But as soon as she saw the washing machine, white and dormant and waiting to be emptied, Beth-Ann remembered.

She felt suddenly conspicuous, as if it was she who was hiding and not Dimitri; as if behind the washing machine was a normal place to dwell and she was strange for walking around in large and open spaces. She listened intently. No breathing.

Beth-Ann placed her hands firmly on top of the washing machine. She pressed her toes against the floor. As her body rose, so did her heartrate; she was prepared to be startled but still felt scared. She wondered if it was better to know, or better to be snuck up on. She felt a wave of pleasant sickness crawl across her abdomen as she strained to look over the dial panel of the machine.

But there was nothing behind it. No blue Dimitri eyes, bright like a Husky's; no dark and straight-combed Dimitri hair, black like a crow's feathers. Only dust and lint and hoses and one black sock. Beth-Ann couldn't help but feel disappointed.

After deciding the sock was definitely not her's, she began to hurry. She opened the washer and grabbed a large clump of cold, wet clothes. Holding them against her chest with one hand, she bent and opened the dryer door with the other.


Beth-Ann screamed, a short, high-pitched yelp. She dropped her clean clothes on the floor. Her heart beat in her throat, and she could feel the pulse in her temples without touching them. Maybe getting snuck up on was better.

Dimitri was curled up inside the dryer like a folded sock, lying in a ball with his arms wrapped around his bent knees. His body filled the entire drum. He turned his head a little to the side, and through the mixed-up mess of arms and legs and hands and feet, his eyes met Beth-Ann's. "Oogah?" he said quietly, sweetly, as if asking if she was okay.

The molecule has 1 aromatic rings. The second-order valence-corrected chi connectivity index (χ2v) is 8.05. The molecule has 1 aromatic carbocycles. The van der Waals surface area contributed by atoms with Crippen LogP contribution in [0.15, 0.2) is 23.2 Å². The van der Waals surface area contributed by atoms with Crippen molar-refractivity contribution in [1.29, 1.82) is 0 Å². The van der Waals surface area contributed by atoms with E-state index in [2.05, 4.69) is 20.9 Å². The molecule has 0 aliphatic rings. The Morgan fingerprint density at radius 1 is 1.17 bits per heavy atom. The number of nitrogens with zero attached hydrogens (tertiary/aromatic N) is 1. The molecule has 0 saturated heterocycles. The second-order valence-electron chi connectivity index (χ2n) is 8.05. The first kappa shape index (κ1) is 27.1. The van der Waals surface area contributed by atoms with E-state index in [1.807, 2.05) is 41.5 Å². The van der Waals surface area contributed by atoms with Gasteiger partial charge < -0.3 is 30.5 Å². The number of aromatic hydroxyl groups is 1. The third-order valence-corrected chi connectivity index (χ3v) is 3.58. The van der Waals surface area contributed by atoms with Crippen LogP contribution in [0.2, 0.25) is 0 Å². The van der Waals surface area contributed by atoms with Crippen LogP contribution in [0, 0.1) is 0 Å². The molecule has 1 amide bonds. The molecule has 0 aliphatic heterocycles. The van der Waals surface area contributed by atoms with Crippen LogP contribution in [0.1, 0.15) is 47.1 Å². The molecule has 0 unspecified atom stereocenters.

"That wasn't nice," Beth-Ann scolded, making the best angry face she could.


"Come on. Get out of there. I want to do my drying."

Dimitri shifted his body around in the dryer. His head popped out of the opening and he pushed the rest of himself out, falling gently to the floor on his back. He blinked in the light.

Beth-Ann immediately began throwing her wet clothes into the dryer. Damp shirts and soggy pants whipped by Dimitri's nose and chin. He kept an eye open for bras and underwear.

"You're in my way. Move it!"

Dimitri stood up and stretched his limbs. He said, "Here, let me help you."

Beth-Ann stared at him angrily, her brown eyes piercing him. She ran her fingers violently through her long brown hair and held a tuft of bangs aloft. Her furrowed brow obscured the freckles on her forehead. Her frowning lips looked dry. "Just get out of here," she spat. "Get away from me. Asshole."

Dimitri shrugged his shoulders. "Sorry." He turned and drifted off.

Beth-Ann pretended not to watch him traipsing toward the parking garage.